Am I dreaming or is this for real! I questioned my wakefulness trying to comprehend the unbelievably gorgeous milk-white sprawling vista that lay before my eyes – a widespread fluffy blanket of untouched snow, sharp and pointed peaks of the Dhauladhar range, clear blue skies with no cloud in sight, early morning warm sunshine, and not a hint of the expected gusty winds.
The ecstatic bunch of us hooted and cheered at 15,380 ft. Our child-like innocent glee reverberated in the pristine surroundings. We couldn’t have asked for more but the mountains were extraordinarily gracious that morning and had another delightful surprise in store for us. A herd of sheep came strolling by with their shepherds and sheep dogs only to exhilarate the already intoxicated us.
This was the moment we were waiting for and all the days of long walks, difficult climbs, and cold weather was more than worth it.
I was back to the Himalayas and this time I was trekking Rupin Pass, a notch higher in the difficulty level as compared to the others I had done so far. Moreover, this time I was alone. I was nervous as I signed up and was not sure if I could make it. My nervousness ensured that I was putting in an extra effort towards fitness – more on that later.
It was an early May morning, when a bunch of us huddled at Dehradun railway station. A quick round of short introductions and the vibes were positive. I was already feeling comfortable with the gang. It’s been sheer coincidental that so far all my treks to the Himalayas started from Dehradun. Hence, I was familiar with the route and even have a fair idea of the good eateries on the way. We bundled into tempo travellers and Boleros and proceeded towards Dhaula.
Day 1: Dhaula – The Beginning
At 5,100 ft, Dhaula was our campsite for Day 1. We arrived at Dhaula late in the evening after a long ride of 10 hours. Deep valleys and thick Pine forests kept us engaged all through the journey. The characteristic bright yellow tents of IndiaHikes were ready for us. (I chose IndiaHikes, once again.) The rapidly flowing water and the gushing sound of Rupin River was music to our ears taking off all the tiredness from the day’s ride. After a quick briefing by our trek leader and a more formal introduction with one another, we retired for the night with countless anticipation for the next day and the days to come.
Day 2: Sewa – Getting to Know Each Other
We started early and this was technically the first day of the trek as we walked up towards the village of Sewa. It was a long walk of 11 Km. through patches of undulated terrain surrounded by tall trees and a couple of steep ascents. Most of this day however, was through a rugged pathway, which is a road in the making. The surrounding greenery with the Rupin River appearing, disappearing, and reappearing in the deep valley made for an interesting walk even though the the sun beat down on us relentlessly.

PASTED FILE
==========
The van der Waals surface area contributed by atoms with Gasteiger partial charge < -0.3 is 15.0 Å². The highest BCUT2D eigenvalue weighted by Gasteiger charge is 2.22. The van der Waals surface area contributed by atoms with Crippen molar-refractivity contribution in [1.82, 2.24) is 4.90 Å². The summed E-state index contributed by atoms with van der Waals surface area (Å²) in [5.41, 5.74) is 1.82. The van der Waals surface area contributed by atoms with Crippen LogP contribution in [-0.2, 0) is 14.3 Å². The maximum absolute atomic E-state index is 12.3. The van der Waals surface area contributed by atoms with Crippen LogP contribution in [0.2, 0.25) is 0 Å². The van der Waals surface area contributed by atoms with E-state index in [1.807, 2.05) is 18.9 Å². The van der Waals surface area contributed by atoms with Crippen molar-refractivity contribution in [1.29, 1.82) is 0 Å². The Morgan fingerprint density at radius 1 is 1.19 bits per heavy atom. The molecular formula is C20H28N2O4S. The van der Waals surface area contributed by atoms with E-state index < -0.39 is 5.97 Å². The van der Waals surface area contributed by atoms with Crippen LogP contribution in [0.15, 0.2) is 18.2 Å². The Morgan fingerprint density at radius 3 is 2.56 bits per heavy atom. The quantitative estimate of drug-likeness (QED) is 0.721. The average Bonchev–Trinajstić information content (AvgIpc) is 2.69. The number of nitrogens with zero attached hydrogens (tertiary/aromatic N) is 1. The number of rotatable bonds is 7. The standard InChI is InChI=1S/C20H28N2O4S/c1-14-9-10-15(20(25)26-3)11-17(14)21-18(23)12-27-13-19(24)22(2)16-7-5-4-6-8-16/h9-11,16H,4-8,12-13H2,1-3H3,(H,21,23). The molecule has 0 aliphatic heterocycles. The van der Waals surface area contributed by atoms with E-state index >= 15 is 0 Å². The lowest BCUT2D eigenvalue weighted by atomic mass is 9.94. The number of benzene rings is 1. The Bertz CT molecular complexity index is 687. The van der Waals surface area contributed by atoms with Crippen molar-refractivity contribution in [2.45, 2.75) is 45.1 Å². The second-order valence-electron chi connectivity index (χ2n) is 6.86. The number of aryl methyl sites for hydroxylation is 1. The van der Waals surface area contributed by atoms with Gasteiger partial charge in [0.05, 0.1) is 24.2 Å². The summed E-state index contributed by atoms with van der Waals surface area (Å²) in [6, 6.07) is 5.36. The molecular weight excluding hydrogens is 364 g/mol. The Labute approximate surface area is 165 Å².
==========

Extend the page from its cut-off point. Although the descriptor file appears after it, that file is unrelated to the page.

As we trudged along, the large group of 24 people chit-chatted, breaking barriers, and learning more about each other. There were people from all walks of life. A big gang of young engineers who just completed their graduation and were yet to start their first job; a group of three men from Chennai led by an inspiring 57 year old, whose fitness regime put the rest of us to shame; a group of three friends from my city of Bangalore; the ‘Gujju’ trio who weren’t from Gujarat and who were teased mercilessly for all the eatables they got; and the rest, including me, who were solo travelling from various parts of the country.
However, very soon it was forgotten who belonged to which group as everyone easily blended into one large group.
At 6,300 ft. Sewa was a peaceful village surrounded by tall green mountains where we stayed at a small and cozy wooden homestay. However, what I remember of Sewa is the unique two-storied pagoda-like village temple that had medals and coins adorning its wall and the crazy mosquito bites leading to itchy rashes that affected most of us and healed only after we got back home after completing the trek.
Oh yes, I had a splitting headache too that resulted from walking in the sun all day long without putting on my sunglasses.
Day 3: Jiskun – Luxury at the Homestay
As we left Sewa, the pleasant walk descending through the forest trail delighted most of us. The trail took us straight to Rupin River that sparkled in the morning sun splashing the stones and pebbles as it curved gently to make its way behind the tall mountains. We spent a few refreshing moments beside the river before continuing our walk through the forest. And, now it was time to step over to Himachal Pradesh from Uttarakhand through the wooden bridge hidden in the jungle that separates the two states.
Soon after, we landed onto a dusty track snaking through the mountains, which was again a road in the making. The sun was merciless and I made sure to put on my sunglasses. My ankles had been hurting since morning and it got worse. It was the sides of my shoe that was rubbing against the ankles making it quite difficult for me to walk. I chose to ignore thinking that it would go away. I would discover the next morning how wrong I was!
After a 10 Km. walk we arrived at Jiskun. At 7,700 ft., Jiskun was again a beautiful and simple Himalayan village, where everyone you meet greets you with a smile and a ‘namaste’. We stayed at a homestay, which had several very sunny and airy rooms – quite a luxury at a trek. The guys huddled into two rooms, even though there were several rooms lying empty. The four girls were smarter and selected two rooms giving them a lot of space to relax for the rest of the evening.
So far the trek seemed easy even though I struggled walking the long distances with my sore ankle. Next day onwards, it was a different ball game altogether.
My other Himalayan Treks: